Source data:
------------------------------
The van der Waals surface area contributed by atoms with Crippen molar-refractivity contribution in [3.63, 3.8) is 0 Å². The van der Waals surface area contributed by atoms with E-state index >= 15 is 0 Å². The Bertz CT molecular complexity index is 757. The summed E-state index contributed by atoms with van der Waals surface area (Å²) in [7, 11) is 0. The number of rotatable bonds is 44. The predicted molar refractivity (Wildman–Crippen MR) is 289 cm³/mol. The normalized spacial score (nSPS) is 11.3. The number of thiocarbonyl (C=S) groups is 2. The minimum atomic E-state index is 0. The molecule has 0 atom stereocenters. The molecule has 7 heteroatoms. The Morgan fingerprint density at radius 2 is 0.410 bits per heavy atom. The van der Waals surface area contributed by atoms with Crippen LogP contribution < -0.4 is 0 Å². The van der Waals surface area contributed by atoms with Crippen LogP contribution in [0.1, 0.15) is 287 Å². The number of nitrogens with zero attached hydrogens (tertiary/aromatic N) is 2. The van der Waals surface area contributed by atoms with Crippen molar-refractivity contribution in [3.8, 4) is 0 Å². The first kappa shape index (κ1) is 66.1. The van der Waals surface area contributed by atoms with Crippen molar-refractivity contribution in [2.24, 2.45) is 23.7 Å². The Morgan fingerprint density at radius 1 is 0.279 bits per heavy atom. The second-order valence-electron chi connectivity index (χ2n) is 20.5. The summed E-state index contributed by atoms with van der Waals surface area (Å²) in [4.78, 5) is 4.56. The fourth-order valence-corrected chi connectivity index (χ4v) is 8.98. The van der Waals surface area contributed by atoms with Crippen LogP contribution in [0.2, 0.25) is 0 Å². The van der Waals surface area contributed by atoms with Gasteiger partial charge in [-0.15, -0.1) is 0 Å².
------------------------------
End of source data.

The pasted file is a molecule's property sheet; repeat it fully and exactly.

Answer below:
The van der Waals surface area contributed by atoms with Crippen molar-refractivity contribution in [3.63, 3.8) is 0 Å². The van der Waals surface area contributed by atoms with E-state index >= 15 is 0 Å². The Bertz CT molecular complexity index is 757. The summed E-state index contributed by atoms with van der Waals surface area (Å²) in [7, 11) is 0. The number of rotatable bonds is 44. The predicted molar refractivity (Wildman–Crippen MR) is 289 cm³/mol. The normalized spacial score (nSPS) is 11.3. The number of thiocarbonyl (C=S) groups is 2. The minimum atomic E-state index is 0. The molecule has 0 atom stereocenters. The molecule has 7 heteroatoms. The Morgan fingerprint density at radius 2 is 0.410 bits per heavy atom. The van der Waals surface area contributed by atoms with Crippen LogP contribution < -0.4 is 0 Å². The van der Waals surface area contributed by atoms with Crippen LogP contribution in [0.1, 0.15) is 287 Å². The number of nitrogens with zero attached hydrogens (tertiary/aromatic N) is 2. The van der Waals surface area contributed by atoms with Crippen molar-refractivity contribution in [3.8, 4) is 0 Å². The first kappa shape index (κ1) is 66.1. The van der Waals surface area contributed by atoms with Crippen molar-refractivity contribution in [2.24, 2.45) is 23.7 Å². The Morgan fingerprint density at radius 1 is 0.279 bits per heavy atom. The second-order valence-electron chi connectivity index (χ2n) is 20.5. The summed E-state index contributed by atoms with van der Waals surface area (Å²) in [4.78, 5) is 4.56. The fourth-order valence-corrected chi connectivity index (χ4v) is 8.98. The van der Waals surface area contributed by atoms with Crippen LogP contribution in [0.2, 0.25) is 0 Å². The van der Waals surface area contributed by atoms with Gasteiger partial charge in [-0.15, -0.1) is 0 Å².